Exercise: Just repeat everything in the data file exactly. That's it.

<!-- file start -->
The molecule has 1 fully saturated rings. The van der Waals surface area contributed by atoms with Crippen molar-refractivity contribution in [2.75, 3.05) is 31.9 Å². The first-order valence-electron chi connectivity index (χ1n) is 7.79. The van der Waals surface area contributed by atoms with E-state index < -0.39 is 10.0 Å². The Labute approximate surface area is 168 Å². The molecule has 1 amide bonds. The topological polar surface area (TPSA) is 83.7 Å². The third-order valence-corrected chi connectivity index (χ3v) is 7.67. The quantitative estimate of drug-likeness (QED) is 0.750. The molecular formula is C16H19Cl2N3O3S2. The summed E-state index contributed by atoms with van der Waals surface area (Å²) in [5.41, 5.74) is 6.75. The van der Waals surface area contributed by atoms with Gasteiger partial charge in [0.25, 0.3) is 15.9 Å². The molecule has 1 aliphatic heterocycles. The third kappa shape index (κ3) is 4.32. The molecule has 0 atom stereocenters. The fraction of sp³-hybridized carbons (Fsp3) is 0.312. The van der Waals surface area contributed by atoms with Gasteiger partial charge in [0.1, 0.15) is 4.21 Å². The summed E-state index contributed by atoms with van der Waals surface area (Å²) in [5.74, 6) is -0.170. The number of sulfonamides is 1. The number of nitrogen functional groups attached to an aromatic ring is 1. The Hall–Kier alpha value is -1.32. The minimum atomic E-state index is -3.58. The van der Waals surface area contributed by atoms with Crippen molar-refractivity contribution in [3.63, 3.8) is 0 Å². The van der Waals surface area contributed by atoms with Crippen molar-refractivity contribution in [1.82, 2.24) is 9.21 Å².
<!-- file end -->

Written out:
The molecule has 1 fully saturated rings. The van der Waals surface area contributed by atoms with Crippen molar-refractivity contribution in [2.75, 3.05) is 31.9 Å². The first-order valence-electron chi connectivity index (χ1n) is 7.79. The van der Waals surface area contributed by atoms with E-state index < -0.39 is 10.0 Å². The Labute approximate surface area is 168 Å². The molecule has 1 amide bonds. The topological polar surface area (TPSA) is 83.7 Å². The third-order valence-corrected chi connectivity index (χ3v) is 7.67. The quantitative estimate of drug-likeness (QED) is 0.750. The molecular formula is C16H19Cl2N3O3S2. The summed E-state index contributed by atoms with van der Waals surface area (Å²) in [5.41, 5.74) is 6.75. The van der Waals surface area contributed by atoms with Gasteiger partial charge in [0.25, 0.3) is 15.9 Å². The molecule has 1 aliphatic heterocycles. The third kappa shape index (κ3) is 4.32. The molecule has 0 atom stereocenters. The fraction of sp³-hybridized carbons (Fsp3) is 0.312. The van der Waals surface area contributed by atoms with Gasteiger partial charge in [0.1, 0.15) is 4.21 Å². The summed E-state index contributed by atoms with van der Waals surface area (Å²) in [5.74, 6) is -0.170. The number of sulfonamides is 1. The number of nitrogen functional groups attached to an aromatic ring is 1. The Hall–Kier alpha value is -1.32. The minimum atomic E-state index is -3.58. The van der Waals surface area contributed by atoms with Crippen molar-refractivity contribution in [3.63, 3.8) is 0 Å². The van der Waals surface area contributed by atoms with Crippen molar-refractivity contribution in [1.82, 2.24) is 9.21 Å².